In the end, Chris Zimmerman’s white team beat Dave Nonis’ blue squad 10-8. But that hardly mattered.
What was important was that the Canucks brass along with injured forward Matt Cooke and a host of former Canucks and Canuck Alumni members spent Saturday afternoon at the North Shore Winter Club raising money and awareness for a very good cause and a very special youngster.
Zimmerman, Nonis, Cliff Ronning, Garry Valk, Dave Babych and others like Columbus Blue Jacket Gilbert Brule and Kyle Turris, Central Scouting’s top-rated prospect for next week’s National Hockey League Entry Draft, all took part in the 5th annual MPS Cup. It’s a charity hockey game (followed by gala dinner) all in effort to aid mucopolysaccharidoses (MPS) research.
The hockey world and a host of average joes -- who paid a tidy sum to take part in the game and rub shoulders with the past, present and future NHL’ers – laced ‘em up to help Nicklas Harkins, an 11-year-old goalie at the North Shore Winter Club who seems like so many other hockey-loving 11-year-olds except for the fact he’s one of 4,000 people worldwide battling MPS – a rare and steadily debilitating disease caused by enzyme deficiency.
Nicklas is the eldest son of Todd and Kirsten Harkins and he comes by his love of the game honestly. His dad is a former Calgary Flame and Hartford Whaler who’s now the Director of Hockey at NSWC. His uncle, Todd’s brother, Brett is a former Boston Bruin, Florida Panther and Columbus Blue Jacket who’s now playing professionally in Sweden.
On Saturday, a couple of hundred people spent the afternoon watching the MPS Cup and cheering for Nicklas who started the game on the bench, but came on in relief to make several key stops to help his team – and Zimmerman’s -- win.
“My son played hockey with Nicklas this winter. He’s a very brave little guy and he just loves to play. It was funny after the second period, Matt Cooke came in and said: ‘Hey you’re playing well’ and he was complaining about the ones he should have had. He’s a fighter and it’s fun to be around a kid like that,” the Canucks C-E-O who patrolled right wing for his team said after the game. “Obviously Todd is a part of the Canuck family (playing with the alumni) and the opportunity for us to be a part of this event and help him and his wife support the research for this cause is a great thing.”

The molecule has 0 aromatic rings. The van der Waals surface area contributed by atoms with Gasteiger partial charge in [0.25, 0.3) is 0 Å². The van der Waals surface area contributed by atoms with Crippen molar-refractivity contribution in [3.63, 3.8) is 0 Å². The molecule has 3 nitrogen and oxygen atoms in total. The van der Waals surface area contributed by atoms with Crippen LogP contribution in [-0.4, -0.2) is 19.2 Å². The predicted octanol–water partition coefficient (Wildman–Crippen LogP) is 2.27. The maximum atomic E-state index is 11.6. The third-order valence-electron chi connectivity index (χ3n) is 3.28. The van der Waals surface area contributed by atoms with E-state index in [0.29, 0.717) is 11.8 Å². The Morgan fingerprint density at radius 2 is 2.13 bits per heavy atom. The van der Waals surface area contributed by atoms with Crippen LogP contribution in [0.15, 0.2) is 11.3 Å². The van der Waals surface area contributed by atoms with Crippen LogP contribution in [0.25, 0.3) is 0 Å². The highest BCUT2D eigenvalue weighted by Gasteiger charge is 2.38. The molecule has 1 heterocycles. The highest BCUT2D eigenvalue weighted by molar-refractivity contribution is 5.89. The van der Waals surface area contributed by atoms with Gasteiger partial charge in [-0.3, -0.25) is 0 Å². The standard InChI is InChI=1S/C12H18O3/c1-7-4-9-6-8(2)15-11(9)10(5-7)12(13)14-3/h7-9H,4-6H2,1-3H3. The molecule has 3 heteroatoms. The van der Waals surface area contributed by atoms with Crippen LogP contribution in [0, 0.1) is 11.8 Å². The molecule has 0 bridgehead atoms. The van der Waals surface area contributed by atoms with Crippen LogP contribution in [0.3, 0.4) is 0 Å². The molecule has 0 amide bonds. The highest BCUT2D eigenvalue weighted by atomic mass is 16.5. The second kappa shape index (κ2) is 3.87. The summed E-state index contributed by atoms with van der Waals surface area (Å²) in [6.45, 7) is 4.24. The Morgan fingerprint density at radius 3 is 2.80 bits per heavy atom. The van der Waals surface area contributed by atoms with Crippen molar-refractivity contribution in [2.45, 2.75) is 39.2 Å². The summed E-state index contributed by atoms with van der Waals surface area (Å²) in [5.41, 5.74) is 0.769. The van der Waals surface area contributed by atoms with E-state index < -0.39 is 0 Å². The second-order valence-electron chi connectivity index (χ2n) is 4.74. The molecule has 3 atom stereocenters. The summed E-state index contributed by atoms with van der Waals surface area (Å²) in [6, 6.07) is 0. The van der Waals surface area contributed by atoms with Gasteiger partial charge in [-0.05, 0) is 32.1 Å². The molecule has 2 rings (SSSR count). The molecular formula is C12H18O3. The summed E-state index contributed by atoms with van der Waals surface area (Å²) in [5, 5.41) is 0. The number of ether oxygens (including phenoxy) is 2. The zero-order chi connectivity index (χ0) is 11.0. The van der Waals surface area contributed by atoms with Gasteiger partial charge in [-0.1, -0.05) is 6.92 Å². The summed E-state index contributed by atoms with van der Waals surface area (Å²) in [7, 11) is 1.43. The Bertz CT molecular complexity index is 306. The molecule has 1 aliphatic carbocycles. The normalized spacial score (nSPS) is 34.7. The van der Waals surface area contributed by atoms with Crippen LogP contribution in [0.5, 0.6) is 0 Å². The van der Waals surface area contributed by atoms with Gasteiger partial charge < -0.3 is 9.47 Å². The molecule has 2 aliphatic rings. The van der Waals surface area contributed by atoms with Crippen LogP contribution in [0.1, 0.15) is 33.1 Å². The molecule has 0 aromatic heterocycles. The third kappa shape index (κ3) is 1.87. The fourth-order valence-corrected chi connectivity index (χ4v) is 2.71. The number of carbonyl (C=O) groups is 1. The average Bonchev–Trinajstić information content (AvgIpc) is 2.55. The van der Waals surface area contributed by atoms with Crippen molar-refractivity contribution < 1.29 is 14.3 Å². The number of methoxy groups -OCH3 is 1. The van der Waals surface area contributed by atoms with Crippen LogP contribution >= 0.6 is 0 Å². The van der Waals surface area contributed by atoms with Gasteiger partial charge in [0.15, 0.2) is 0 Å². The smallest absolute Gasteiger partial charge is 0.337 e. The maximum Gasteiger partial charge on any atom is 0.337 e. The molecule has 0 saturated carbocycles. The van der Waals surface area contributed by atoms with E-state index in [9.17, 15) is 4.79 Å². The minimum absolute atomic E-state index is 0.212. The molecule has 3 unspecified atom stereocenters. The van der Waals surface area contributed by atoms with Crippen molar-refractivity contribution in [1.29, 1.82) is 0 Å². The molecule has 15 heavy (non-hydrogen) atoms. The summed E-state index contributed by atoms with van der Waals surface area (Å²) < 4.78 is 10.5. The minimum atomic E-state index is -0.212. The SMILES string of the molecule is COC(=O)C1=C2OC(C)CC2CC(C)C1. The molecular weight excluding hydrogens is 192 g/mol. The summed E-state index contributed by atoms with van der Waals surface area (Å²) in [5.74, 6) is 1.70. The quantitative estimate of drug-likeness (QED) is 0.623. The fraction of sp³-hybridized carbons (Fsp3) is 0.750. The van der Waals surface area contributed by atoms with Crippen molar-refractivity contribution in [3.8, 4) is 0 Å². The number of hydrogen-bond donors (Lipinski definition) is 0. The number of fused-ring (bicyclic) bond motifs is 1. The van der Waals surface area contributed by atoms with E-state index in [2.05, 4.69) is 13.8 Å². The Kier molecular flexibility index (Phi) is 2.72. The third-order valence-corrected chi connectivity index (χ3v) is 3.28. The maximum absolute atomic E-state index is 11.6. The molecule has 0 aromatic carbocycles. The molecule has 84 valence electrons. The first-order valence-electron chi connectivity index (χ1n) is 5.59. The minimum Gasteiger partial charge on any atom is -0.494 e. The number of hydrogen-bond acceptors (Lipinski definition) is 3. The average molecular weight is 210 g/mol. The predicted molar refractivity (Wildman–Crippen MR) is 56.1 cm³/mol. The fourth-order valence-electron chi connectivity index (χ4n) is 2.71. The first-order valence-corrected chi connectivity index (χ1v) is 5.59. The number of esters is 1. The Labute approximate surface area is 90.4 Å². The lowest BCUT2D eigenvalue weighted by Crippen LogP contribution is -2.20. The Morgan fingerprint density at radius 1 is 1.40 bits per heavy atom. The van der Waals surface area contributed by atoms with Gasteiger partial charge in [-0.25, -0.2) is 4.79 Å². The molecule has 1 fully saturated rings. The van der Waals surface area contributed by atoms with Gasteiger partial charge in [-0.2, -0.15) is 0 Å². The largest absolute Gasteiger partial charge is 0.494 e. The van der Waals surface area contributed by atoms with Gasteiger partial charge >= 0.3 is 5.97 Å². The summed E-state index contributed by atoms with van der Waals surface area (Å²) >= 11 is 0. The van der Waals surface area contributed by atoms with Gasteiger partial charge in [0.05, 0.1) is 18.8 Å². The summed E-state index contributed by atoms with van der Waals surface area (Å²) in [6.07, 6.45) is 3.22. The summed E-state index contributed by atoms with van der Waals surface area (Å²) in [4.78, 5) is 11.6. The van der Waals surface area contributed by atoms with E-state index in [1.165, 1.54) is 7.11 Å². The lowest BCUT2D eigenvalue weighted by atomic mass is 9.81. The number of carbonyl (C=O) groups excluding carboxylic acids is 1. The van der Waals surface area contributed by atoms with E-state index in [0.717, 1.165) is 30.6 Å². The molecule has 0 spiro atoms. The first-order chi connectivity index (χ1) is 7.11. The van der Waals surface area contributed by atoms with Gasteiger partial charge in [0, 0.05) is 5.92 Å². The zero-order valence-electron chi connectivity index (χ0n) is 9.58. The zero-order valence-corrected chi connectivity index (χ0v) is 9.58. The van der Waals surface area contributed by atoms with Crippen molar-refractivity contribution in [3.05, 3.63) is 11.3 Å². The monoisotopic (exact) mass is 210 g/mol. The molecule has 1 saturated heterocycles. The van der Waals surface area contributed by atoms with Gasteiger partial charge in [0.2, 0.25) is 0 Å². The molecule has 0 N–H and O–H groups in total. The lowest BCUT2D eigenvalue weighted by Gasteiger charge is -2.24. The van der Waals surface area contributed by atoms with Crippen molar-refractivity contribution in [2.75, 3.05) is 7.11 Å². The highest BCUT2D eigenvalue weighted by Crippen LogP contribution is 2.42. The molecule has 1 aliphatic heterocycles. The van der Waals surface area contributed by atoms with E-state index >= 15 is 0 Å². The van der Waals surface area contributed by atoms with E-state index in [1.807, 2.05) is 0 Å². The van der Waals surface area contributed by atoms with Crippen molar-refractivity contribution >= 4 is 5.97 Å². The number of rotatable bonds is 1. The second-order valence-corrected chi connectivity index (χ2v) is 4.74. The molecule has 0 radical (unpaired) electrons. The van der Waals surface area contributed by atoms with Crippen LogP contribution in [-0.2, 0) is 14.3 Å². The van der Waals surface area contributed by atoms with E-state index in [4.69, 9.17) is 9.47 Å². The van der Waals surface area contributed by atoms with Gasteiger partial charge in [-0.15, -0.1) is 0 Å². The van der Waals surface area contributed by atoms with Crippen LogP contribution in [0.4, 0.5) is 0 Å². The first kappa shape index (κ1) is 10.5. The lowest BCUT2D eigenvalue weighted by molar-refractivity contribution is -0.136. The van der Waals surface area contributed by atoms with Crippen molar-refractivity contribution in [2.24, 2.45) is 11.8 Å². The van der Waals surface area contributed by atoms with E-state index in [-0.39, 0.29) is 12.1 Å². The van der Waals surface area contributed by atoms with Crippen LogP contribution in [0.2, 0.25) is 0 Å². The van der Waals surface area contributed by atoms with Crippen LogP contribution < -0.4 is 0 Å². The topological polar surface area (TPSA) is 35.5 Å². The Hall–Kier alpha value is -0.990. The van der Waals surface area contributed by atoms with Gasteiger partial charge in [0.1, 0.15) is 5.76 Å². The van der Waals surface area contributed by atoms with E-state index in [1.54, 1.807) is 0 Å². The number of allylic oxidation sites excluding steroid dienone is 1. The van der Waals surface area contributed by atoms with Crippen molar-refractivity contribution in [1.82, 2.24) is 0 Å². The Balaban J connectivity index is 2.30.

Dave Nonis spent Saturday afternoon roaming the ice from his left defence position for the blue team. And the Canucks GM, who was paired throughout the game with Todd Harkins, appeared to be in mid-season form.
“It depends what season you’re talking about,” he said with a laugh. “The last time I skated in a game? It was a while, probably the middle of the year. It’s been a while.”
Nonis’ souvenir from the afternoon on ice was a slight mark above his eye after being clipped late in the game by an errant high stick. It wasn’t much and he was able to laugh about it after the fact. In fact, everyone was in a good mood knowing they’d done their part for a very good cause by suiting up in the MPS Cup.
“There’s a lot of ailments and illnesses that don’t get the attention and awareness that they deserve and this is one of them,” said Nonis. “I think you see how hard Todd and his family have worked to raise awareness and raise some funds and they deserve to have the attention.”
Matt Cooke received plenty of attention from fans wanting pictures and autographs. The Canuck forward would have played in the MPS Cup had he been able to. But a sports hernia surgery two weeks earlier relegated him to the role of blue team coach. Still, he was glad to be part of the event and help out in any way he could.
“A lot of people take the health of their children for granted and this is just one cause that makes you think about how fortunate you are to have healthy kids. My wife and I started our own foundation because of that, trying to help out as much as we can,” he says. “This is an event I’ve been at the last four years – haven’t been able to play in the last two – but I’ve told them that as long as I can be here, I’ll be here to support them.”
And the support of Cooke, Nonis, Zimmerman and the entire Canucks organization is much appreciated by Todd Harkins and his family.
“When we started this event it was a little bit of an unknown. We started this venture, just Kirsten and I, and it was a small family thing and the involvement started with the Canucks alumni. It was an idea that I had about five years ago and as it started to grow and get legs and wings we started to pursue the NHL family, the current guys,” says Harkins. “It means so much to us because it’s part of the community now and we’re so happy to have them on board and supporting us. It means so much to us to have guys like Dave Nonis and Chris Zimmerman come out and support the event. It’s huge for the organization to show so much interest in our event. We appreciate it and I can’t even put it in words.”
On an afternoon like this one, words weren’t really necessary. The smile on Nicklas’ face after the game said it all. And at the end of the day, that’s what it’s all about and why so many in the Canuck organization were happy to help out.
For information on MPS and the MPS Cup, visit mpssociety.ca and mpscup.ca
Jeff Paterson is a Team 1040 broadcaster and a regular contributor to the Georgia Straight. E-mail him at firstname.lastname@example.org